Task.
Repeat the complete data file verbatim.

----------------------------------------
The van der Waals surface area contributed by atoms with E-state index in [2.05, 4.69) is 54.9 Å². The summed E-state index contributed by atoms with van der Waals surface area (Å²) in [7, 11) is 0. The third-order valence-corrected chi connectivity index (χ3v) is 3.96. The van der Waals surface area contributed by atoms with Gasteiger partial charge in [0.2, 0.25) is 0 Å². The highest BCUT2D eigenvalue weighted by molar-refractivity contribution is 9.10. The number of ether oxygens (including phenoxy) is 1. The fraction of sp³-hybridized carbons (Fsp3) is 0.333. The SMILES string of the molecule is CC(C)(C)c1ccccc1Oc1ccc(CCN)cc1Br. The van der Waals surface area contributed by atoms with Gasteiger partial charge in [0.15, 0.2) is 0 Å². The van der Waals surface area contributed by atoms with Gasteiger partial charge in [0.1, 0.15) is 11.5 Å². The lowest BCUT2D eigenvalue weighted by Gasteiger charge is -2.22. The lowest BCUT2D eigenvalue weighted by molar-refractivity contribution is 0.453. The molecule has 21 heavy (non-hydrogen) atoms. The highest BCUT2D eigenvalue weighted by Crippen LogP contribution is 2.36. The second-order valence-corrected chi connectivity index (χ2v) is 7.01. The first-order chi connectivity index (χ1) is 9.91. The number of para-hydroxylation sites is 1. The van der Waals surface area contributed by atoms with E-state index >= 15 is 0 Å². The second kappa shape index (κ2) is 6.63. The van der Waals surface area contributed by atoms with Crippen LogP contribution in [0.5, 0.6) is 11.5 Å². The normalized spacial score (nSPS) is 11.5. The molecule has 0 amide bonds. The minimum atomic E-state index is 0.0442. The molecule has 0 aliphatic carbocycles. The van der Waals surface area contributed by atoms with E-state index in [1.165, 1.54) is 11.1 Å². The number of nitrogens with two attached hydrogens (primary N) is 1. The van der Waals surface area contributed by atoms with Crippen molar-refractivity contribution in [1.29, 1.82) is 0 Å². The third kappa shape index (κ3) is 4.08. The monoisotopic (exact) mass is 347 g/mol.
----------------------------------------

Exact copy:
The van der Waals surface area contributed by atoms with E-state index in [2.05, 4.69) is 54.9 Å². The summed E-state index contributed by atoms with van der Waals surface area (Å²) in [7, 11) is 0. The third-order valence-corrected chi connectivity index (χ3v) is 3.96. The van der Waals surface area contributed by atoms with Gasteiger partial charge in [0.2, 0.25) is 0 Å². The highest BCUT2D eigenvalue weighted by molar-refractivity contribution is 9.10. The number of ether oxygens (including phenoxy) is 1. The fraction of sp³-hybridized carbons (Fsp3) is 0.333. The SMILES string of the molecule is CC(C)(C)c1ccccc1Oc1ccc(CCN)cc1Br. The van der Waals surface area contributed by atoms with Gasteiger partial charge in [0.15, 0.2) is 0 Å². The van der Waals surface area contributed by atoms with Gasteiger partial charge in [0.1, 0.15) is 11.5 Å². The lowest BCUT2D eigenvalue weighted by Gasteiger charge is -2.22. The lowest BCUT2D eigenvalue weighted by molar-refractivity contribution is 0.453. The molecule has 21 heavy (non-hydrogen) atoms. The highest BCUT2D eigenvalue weighted by Crippen LogP contribution is 2.36. The second-order valence-corrected chi connectivity index (χ2v) is 7.01. The first-order chi connectivity index (χ1) is 9.91. The number of para-hydroxylation sites is 1. The van der Waals surface area contributed by atoms with E-state index >= 15 is 0 Å². The second kappa shape index (κ2) is 6.63. The van der Waals surface area contributed by atoms with Crippen LogP contribution in [0.5, 0.6) is 11.5 Å². The normalized spacial score (nSPS) is 11.5. The molecule has 0 amide bonds. The minimum atomic E-state index is 0.0442. The molecule has 0 aliphatic carbocycles. The van der Waals surface area contributed by atoms with E-state index in [1.165, 1.54) is 11.1 Å². The number of nitrogens with two attached hydrogens (primary N) is 1. The van der Waals surface area contributed by atoms with Crippen molar-refractivity contribution in [1.29, 1.82) is 0 Å². The third kappa shape index (κ3) is 4.08. The monoisotopic (exact) mass is 347 g/mol.